Make the most of the few days left to work outdoors
I've studied with professional gardeners in many States and
countries and found that one of the things they all have in common
is a lack of time. No matter how long the growing season or how
many hands and hours are devoted to a garden, there is always more
for the gardener to do than there is time to do it.
So you're not alone if you're thinking, "Rats! I meant to get
that done this year and didn't!"
As you decide how to spend the precious remainder of the 2004
gardening season, these short reports may come in handy.
Now through February: Time to reshape deciduous trees
When leaves fall, the structure of a tree or shrub becomes
apparent. Lopsidedness stands out. We can see broken wood, overly
crowded canopies and crossing branches -- limbs that originate on
one side of a tree or shrub only to grow in and across the plant's
Winter is a good time to cut out that damaged, dead, excess and
When removing limbs, don't leave stubs but do leave the slightly
swollen base of each branch. That "collar" will form new bark to
seal the pruning wound like an eyelid closing over an eye.
Cut each ungainly limb to end just above a side branch or bud
that points in a better direction.
Eliminate crossing branches entirely. These scrape and deform
more desirable limbs. Also, they are usually bare of foliage and
flowers along the length that crosses the plant's shaded
For deciduous plants, you can do this clean-up or reshaping all
at once provided it won't remove more than one third of the plant's
leaf buds. If the plant needs more drastic pruning, it can be
better to mark branches for removal in stages over several years.
That's because the more you remove at a single cutting, the more
likely it is that there will be an overabundance of new shoots or
suckers to be thinned out next spring.
Keep evergreen trimming to a minimum.
Winter is not the time to shear evergreens that are in hedges or
tightly trimmed shapes.
Weeks of increasingly cold weather have hardened the outer layer
of twigs and leaves against sun and frost. If you remove that layer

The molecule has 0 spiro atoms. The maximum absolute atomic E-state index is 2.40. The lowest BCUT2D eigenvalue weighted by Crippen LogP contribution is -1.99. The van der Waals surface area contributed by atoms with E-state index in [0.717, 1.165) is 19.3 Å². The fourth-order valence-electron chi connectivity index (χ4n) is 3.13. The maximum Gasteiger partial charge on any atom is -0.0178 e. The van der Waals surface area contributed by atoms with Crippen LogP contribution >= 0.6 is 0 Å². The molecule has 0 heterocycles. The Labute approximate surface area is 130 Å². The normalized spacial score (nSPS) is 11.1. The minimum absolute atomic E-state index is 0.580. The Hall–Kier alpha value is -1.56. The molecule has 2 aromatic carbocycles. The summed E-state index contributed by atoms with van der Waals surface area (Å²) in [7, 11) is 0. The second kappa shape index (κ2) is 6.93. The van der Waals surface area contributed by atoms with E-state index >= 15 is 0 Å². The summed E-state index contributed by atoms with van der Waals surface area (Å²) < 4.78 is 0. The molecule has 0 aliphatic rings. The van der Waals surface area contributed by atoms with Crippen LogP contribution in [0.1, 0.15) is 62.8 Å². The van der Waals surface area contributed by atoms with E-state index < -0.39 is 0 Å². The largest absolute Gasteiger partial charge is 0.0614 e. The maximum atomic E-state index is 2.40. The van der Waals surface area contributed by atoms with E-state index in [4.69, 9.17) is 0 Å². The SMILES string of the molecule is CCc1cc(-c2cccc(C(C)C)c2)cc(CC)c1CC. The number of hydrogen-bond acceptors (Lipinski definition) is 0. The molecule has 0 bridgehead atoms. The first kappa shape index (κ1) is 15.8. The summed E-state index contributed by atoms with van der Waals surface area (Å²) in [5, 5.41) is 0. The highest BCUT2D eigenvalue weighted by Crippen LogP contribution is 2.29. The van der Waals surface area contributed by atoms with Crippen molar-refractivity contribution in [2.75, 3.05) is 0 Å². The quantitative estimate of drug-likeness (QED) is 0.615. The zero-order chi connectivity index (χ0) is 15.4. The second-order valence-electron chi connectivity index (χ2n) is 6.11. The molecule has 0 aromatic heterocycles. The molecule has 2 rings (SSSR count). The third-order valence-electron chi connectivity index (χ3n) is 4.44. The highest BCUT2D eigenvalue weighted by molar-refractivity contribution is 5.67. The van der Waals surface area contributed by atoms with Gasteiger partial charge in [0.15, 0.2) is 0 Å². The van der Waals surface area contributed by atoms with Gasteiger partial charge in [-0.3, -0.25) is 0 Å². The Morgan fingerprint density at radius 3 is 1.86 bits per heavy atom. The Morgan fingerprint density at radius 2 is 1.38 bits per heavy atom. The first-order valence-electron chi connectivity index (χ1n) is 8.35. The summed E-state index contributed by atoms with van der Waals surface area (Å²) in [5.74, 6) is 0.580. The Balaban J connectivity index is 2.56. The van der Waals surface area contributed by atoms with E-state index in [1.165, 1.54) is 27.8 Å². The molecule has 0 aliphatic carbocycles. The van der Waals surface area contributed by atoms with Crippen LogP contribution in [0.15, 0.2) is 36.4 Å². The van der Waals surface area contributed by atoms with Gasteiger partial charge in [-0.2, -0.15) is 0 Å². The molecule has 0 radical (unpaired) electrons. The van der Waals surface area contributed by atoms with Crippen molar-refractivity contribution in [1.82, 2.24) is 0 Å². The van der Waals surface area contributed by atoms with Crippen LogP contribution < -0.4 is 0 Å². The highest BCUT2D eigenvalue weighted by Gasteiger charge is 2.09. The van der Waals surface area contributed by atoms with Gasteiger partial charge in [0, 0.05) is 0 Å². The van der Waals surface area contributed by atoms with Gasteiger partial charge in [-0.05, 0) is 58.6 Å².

all at once the inner wood and foliage is likely to dehydrate,
discolor and even die of sudden exposure.
You may not see the damage until spring, when the exposed tips
fail to grow.
You can cut individual branches of holly, fir, yew and pine for
winter decoration and fragrance, but save wholesale cut-backs until
Insulate patio pots and planters with colorful evergreen
Perennials and shrubs in pots and planters are at greater risk
of freezing and dying over winter than their in-ground
counterparts. Some pots can be protected by burying, or being
stored in unheated buildings out of the wind. However, those that
we selected and placed to be part of the winter scenery have to
tough it out in the open. Such plants are most likely to survive if
they are one zone hardier than the norm -- a zone 4 species in a
zone 5 area, for instance.
You can give those plants one more edge toward survival by
covering pot and planter surfaces with evergreen boughs. This is
particularly effective if the boughs extend beyond the rim or drape
over it, shading or insulating the exposed sides of the plant's
root ball. Such evergreens also add color to your winter
Where the rodents called voles gave you trouble this
...the most effective tactic in fall is to deny shelter to these
critters. Where you saw evidence of voles -- quarter-sized entry
holes in the ground and darting motions seen out of the corner of
your eye -- rake away all the mulch and clip back any herbaceous
flowers in the area.
Clearing the bed can force voles to set up housekeeping in more
sheltered areas. At the very least, it opens up your garden so any
voles foraging there will be easier prey for hawks, owls and other
If your plantings can't survive winter without mulch, apply that
mulch only when the ground is frozen solid -- usually late in
December. At that time, the voles will have dug in to other areas
for the winter but the freeze-thaw cycles most damaging to plants
are yet to come.
Put mousetraps on your to-do list for early April. Trap the
surviving voles then, when their numbers are lowest, and you can
practically eliminate them for the year.
Green thumbs up
to focusing on what went well in your garden this year. As D.B.
points out, "It seems we dwell too much on the problem trees,
shrubs and flowers and overlook the ones that are happy where we
planted them. I hope everyone will enjoy their success and ignore
failures at least once each year."
Green thumbs down
to long faces in fall and envy directed at those in warmer
regions who can garden year 'round. Be glad of the upcoming
off-season. Recoup and plan ahead. Enjoy or redesign your
landscape's winter aspect. Replace your envy with the appreciation
that spring is more wonderful when it comes after a "full
Originally published 11/20/04